HDI (formerly Help Desk Institute) recently released its 2009 Practices and Salary survey and reports that an incident resolved via the telephone costs $22, while an incident resolved via self-help costs $12. Furthermore, 11 percent of the organizations surveyed report that self-help tools are prompting a decrease in the number of incidents reported to the Service Desk. Having said that, these organizations also report that only three percent of incidents are resolved via self-help. With the Baby Boomers retiring and technically savvy Gen Y joining the workforce – and, oh yeah, the economy – the time has come to get serious about self-help as a support channel. Many think the solution lies in finding and installing the right technology; however, new technology projects often fail from a lack of preparation and management. Here’s where the four Ps come in to play. Introduced in the ITIL Service Design publication, the four Ps – in the context of self-help – include: People – How can

Standard Operations and Maintenance

Sandy, if you have any more questions, just let me know! Standard Operations and Maintenance is really something that gets defined in the Service Level Agreement in consultation and negotiation with the customer. It is not really a determination made solely by IT or Operations. It is the customer or receiver of service that helps to establish whether an “outage” has occurred. Because we want to adhere to the terms and conditions set forth in the SLA we want strong controls in place. I think it is not a question as to whether the Change Management process will be used or not used. It is more a question of the degree of Change Management that will be used. A solid approach would be to establish a clear definition of a Service Change in the organization. ITIL says it is any “addition, modification or deletion of elements of the delivery of service” [paraphrased]. This is a broad definition and covers just about everything we do in IT. So, next we need to identify what we actually do in

ITIL and PMBOK

Thanks for the great question Beverly. ITIL V3 and PMBOK Project Management are both best practices that fall under the larger umbrella of IT Service Management (or really just overall Service Management). ITIL focuses on the lifecycle of services, while PMBOK focuses on the lifecycle of projects. Services are all of the things we do to deliver value to our customers. In effect services are a type of product. Projects are temporary (short term) endeavors we undertake to accomplish specific outputs. So we can look at projects as one mechanism or vehicle for establishing and delivering services, products, solutions, etc. The decision as to undertake a project will be made as a result of ITIL Service Strategy and Service Design. The project team may then use PMBOK best practices for accomplishing the goal, objective or output identified during Strategy and Design. Conceptually this places Project Management roughly equivalent to ITIL Service Transition activities (with some overlap to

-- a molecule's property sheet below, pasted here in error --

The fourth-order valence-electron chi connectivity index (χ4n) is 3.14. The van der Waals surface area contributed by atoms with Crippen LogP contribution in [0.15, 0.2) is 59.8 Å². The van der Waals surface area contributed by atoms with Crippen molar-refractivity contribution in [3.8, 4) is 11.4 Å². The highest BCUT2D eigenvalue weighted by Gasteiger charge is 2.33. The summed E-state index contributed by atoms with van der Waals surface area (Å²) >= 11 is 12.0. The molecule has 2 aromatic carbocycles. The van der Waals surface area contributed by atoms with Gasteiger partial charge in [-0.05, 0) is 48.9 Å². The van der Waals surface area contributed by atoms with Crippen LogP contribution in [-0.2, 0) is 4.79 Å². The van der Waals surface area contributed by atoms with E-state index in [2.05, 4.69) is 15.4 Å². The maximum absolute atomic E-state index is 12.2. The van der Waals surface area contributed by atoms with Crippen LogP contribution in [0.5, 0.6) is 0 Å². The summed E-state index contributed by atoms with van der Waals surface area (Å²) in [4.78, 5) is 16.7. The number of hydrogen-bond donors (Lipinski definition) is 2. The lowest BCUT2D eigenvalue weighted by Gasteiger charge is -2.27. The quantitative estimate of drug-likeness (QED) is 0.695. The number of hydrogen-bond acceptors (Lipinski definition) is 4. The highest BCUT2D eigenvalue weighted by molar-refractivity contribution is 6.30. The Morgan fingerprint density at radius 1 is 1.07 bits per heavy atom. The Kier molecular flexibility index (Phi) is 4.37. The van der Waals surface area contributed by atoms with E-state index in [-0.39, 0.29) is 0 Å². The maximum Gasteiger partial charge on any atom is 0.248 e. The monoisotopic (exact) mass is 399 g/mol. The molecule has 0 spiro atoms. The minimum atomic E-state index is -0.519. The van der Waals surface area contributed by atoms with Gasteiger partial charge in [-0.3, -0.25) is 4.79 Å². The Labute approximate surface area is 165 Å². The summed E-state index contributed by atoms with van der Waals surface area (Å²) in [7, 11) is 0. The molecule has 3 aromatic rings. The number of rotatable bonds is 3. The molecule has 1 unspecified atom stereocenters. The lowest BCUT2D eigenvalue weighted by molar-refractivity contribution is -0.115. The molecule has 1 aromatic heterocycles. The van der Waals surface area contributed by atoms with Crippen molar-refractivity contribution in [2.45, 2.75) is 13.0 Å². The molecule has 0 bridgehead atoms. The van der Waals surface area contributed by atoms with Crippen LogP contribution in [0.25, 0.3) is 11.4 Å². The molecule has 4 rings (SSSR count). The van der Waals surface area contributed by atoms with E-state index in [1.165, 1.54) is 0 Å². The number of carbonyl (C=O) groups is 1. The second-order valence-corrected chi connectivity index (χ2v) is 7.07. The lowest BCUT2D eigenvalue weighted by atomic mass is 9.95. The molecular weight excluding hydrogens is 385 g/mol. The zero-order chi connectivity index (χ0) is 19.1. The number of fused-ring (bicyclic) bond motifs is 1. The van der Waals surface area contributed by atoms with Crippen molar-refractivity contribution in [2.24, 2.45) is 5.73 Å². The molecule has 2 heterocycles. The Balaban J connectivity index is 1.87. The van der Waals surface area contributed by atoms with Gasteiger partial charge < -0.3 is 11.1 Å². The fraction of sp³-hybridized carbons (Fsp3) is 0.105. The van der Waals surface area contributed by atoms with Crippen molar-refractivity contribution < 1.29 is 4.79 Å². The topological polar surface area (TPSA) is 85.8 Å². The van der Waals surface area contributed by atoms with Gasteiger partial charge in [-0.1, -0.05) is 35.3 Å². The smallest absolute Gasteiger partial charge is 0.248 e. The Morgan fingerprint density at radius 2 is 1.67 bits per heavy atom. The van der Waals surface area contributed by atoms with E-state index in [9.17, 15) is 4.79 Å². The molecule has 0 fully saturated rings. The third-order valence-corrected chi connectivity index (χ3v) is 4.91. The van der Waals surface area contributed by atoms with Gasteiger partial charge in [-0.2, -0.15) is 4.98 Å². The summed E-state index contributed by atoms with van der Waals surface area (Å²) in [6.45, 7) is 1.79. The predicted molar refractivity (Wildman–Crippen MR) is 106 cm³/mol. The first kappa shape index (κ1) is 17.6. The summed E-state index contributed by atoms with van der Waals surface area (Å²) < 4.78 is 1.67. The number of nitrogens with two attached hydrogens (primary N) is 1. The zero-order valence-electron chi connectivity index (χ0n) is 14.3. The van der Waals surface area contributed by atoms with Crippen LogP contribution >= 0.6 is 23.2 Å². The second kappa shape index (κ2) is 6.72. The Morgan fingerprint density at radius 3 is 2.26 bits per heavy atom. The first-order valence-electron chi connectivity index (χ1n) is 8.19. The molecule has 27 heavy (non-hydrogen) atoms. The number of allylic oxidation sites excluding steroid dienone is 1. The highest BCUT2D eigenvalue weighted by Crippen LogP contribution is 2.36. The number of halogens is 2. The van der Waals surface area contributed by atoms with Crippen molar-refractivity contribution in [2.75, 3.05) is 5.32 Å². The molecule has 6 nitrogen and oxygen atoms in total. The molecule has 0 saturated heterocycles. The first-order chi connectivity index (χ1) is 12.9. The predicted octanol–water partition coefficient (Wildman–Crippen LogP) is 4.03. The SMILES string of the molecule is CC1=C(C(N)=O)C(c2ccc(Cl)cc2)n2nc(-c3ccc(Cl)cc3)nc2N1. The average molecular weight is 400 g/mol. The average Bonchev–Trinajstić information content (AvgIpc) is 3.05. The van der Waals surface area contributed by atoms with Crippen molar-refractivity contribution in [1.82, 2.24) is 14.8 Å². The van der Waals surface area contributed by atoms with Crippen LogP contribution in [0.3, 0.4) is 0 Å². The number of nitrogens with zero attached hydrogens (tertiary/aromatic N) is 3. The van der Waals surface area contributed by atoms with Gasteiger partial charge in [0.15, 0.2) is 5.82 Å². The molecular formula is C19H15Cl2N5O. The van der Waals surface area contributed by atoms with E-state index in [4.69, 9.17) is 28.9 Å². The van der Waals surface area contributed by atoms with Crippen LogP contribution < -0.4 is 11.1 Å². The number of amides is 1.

Where to start with SACM? Service Asset and Configuration Management

I often get asked the questions, "Where do I start with SACM? How do I implement this process?" In my experience, this is one of the most difficult processes to implement correctly. Let’s discuss the first activity of the SACM process of Planning . In this activity, decisions will be made about the scope of what needs to be controlled in your organization. What level of configuration management is required? How will that desired level is achieved? Do you gather information about a service or about specific components? Do you need to control assets which are causing your customers the most pain points? When do you establish a controlled configuration, how do you change a controlled configuration, and what amount of resources are you going to expend to manage configurations? All of these decisions must be documented and formalized within the configuration management plan. Configuration Management Plan: · Context and Purpose · Scope · Requirements · Applicable policies and

Collecting and Analyzing Requirements

Every ITSM framework and standard references the need to meet "customer requirements". Unfortunately, there is less attention paid to the process of collecting and managing those requirements. I am happy to report that the ITIL Service Design book contains some good high level guidance on "Requirements Engineering" (Section 5.1). Requirements Engineering is defined as "the approach by which sufficient rigor is introduced into the process of understanding and documenting business and user requirements and ensuring traceability of changes to each requirement." The section goes on to to describe a Requirements Catalog for documenting and managing changes to requirements. It also describes techniques and tools for gathering, analyzing and validating requirements with customers. ITIL defines three levels of requirements: Functional, Management and Operational and Usability. The Service Design book is particularly good for those who do not have a background

What is a Service?